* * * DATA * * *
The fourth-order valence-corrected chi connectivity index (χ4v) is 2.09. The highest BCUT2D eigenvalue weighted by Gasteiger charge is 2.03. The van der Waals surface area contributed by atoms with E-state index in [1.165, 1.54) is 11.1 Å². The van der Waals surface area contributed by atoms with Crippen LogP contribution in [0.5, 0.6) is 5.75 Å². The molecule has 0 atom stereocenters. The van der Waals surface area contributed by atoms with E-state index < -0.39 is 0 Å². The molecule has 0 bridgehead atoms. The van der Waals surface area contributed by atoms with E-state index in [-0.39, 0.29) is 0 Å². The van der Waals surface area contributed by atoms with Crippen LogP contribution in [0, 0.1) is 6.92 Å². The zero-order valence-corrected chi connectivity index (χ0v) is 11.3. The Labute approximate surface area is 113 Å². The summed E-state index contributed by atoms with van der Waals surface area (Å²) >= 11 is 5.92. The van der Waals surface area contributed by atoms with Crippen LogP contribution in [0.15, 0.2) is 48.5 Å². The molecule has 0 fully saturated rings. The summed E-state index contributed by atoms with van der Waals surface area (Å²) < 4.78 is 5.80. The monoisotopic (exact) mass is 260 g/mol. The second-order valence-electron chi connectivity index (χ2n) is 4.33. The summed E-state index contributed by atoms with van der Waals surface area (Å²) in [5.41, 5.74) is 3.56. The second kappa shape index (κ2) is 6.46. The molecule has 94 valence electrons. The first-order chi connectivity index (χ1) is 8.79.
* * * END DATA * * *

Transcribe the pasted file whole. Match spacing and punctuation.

The fourth-order valence-corrected chi connectivity index (χ4v) is 2.09. The highest BCUT2D eigenvalue weighted by Gasteiger charge is 2.03. The van der Waals surface area contributed by atoms with E-state index in [1.165, 1.54) is 11.1 Å². The van der Waals surface area contributed by atoms with Crippen LogP contribution in [0.5, 0.6) is 5.75 Å². The molecule has 0 atom stereocenters. The van der Waals surface area contributed by atoms with E-state index < -0.39 is 0 Å². The molecule has 0 bridgehead atoms. The van der Waals surface area contributed by atoms with E-state index in [-0.39, 0.29) is 0 Å². The van der Waals surface area contributed by atoms with Crippen LogP contribution in [0, 0.1) is 6.92 Å². The zero-order valence-corrected chi connectivity index (χ0v) is 11.3. The Labute approximate surface area is 113 Å². The summed E-state index contributed by atoms with van der Waals surface area (Å²) >= 11 is 5.92. The van der Waals surface area contributed by atoms with Crippen LogP contribution in [0.15, 0.2) is 48.5 Å². The molecule has 0 fully saturated rings. The summed E-state index contributed by atoms with van der Waals surface area (Å²) < 4.78 is 5.80. The monoisotopic (exact) mass is 260 g/mol. The second-order valence-electron chi connectivity index (χ2n) is 4.33. The summed E-state index contributed by atoms with van der Waals surface area (Å²) in [5.41, 5.74) is 3.56. The second kappa shape index (κ2) is 6.46. The molecule has 94 valence electrons. The first-order chi connectivity index (χ1) is 8.79.